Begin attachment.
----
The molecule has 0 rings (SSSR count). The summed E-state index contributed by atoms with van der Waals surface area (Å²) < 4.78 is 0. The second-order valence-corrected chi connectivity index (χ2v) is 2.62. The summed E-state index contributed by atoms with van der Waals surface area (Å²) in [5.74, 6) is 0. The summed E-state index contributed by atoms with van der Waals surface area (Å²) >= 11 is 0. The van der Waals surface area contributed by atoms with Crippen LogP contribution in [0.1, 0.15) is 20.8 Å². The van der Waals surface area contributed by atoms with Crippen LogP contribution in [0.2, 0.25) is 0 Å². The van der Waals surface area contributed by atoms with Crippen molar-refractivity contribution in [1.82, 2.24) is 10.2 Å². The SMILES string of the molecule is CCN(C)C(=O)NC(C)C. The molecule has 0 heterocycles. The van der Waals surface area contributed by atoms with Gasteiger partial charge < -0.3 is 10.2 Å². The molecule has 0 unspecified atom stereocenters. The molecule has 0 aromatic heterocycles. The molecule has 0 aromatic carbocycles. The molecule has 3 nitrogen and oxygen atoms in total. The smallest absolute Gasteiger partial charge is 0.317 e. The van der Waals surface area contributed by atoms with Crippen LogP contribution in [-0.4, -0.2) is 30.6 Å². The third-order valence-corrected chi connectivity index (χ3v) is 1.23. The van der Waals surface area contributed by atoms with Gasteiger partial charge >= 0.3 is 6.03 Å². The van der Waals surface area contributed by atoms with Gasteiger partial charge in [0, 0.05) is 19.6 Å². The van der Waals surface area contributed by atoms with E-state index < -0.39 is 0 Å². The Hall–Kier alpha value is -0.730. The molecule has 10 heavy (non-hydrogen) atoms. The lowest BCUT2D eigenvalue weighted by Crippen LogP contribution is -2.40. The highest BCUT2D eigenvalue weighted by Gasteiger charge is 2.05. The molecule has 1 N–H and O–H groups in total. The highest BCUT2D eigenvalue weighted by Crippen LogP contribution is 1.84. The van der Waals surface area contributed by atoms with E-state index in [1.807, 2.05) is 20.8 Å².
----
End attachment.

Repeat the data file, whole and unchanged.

The molecule has 0 rings (SSSR count). The summed E-state index contributed by atoms with van der Waals surface area (Å²) < 4.78 is 0. The second-order valence-corrected chi connectivity index (χ2v) is 2.62. The summed E-state index contributed by atoms with van der Waals surface area (Å²) in [5.74, 6) is 0. The summed E-state index contributed by atoms with van der Waals surface area (Å²) >= 11 is 0. The van der Waals surface area contributed by atoms with Crippen LogP contribution in [0.1, 0.15) is 20.8 Å². The van der Waals surface area contributed by atoms with Crippen LogP contribution in [0.2, 0.25) is 0 Å². The van der Waals surface area contributed by atoms with Crippen molar-refractivity contribution in [1.82, 2.24) is 10.2 Å². The SMILES string of the molecule is CCN(C)C(=O)NC(C)C. The molecule has 0 heterocycles. The van der Waals surface area contributed by atoms with Gasteiger partial charge < -0.3 is 10.2 Å². The molecule has 0 unspecified atom stereocenters. The molecule has 0 aromatic heterocycles. The molecule has 0 aromatic carbocycles. The molecule has 3 nitrogen and oxygen atoms in total. The smallest absolute Gasteiger partial charge is 0.317 e. The van der Waals surface area contributed by atoms with Crippen LogP contribution in [-0.4, -0.2) is 30.6 Å². The third-order valence-corrected chi connectivity index (χ3v) is 1.23. The van der Waals surface area contributed by atoms with Gasteiger partial charge >= 0.3 is 6.03 Å². The van der Waals surface area contributed by atoms with Gasteiger partial charge in [0, 0.05) is 19.6 Å². The van der Waals surface area contributed by atoms with E-state index < -0.39 is 0 Å². The Hall–Kier alpha value is -0.730. The molecule has 10 heavy (non-hydrogen) atoms. The lowest BCUT2D eigenvalue weighted by Crippen LogP contribution is -2.40. The highest BCUT2D eigenvalue weighted by Gasteiger charge is 2.05. The molecule has 1 N–H and O–H groups in total. The highest BCUT2D eigenvalue weighted by Crippen LogP contribution is 1.84. The van der Waals surface area contributed by atoms with E-state index in [1.807, 2.05) is 20.8 Å².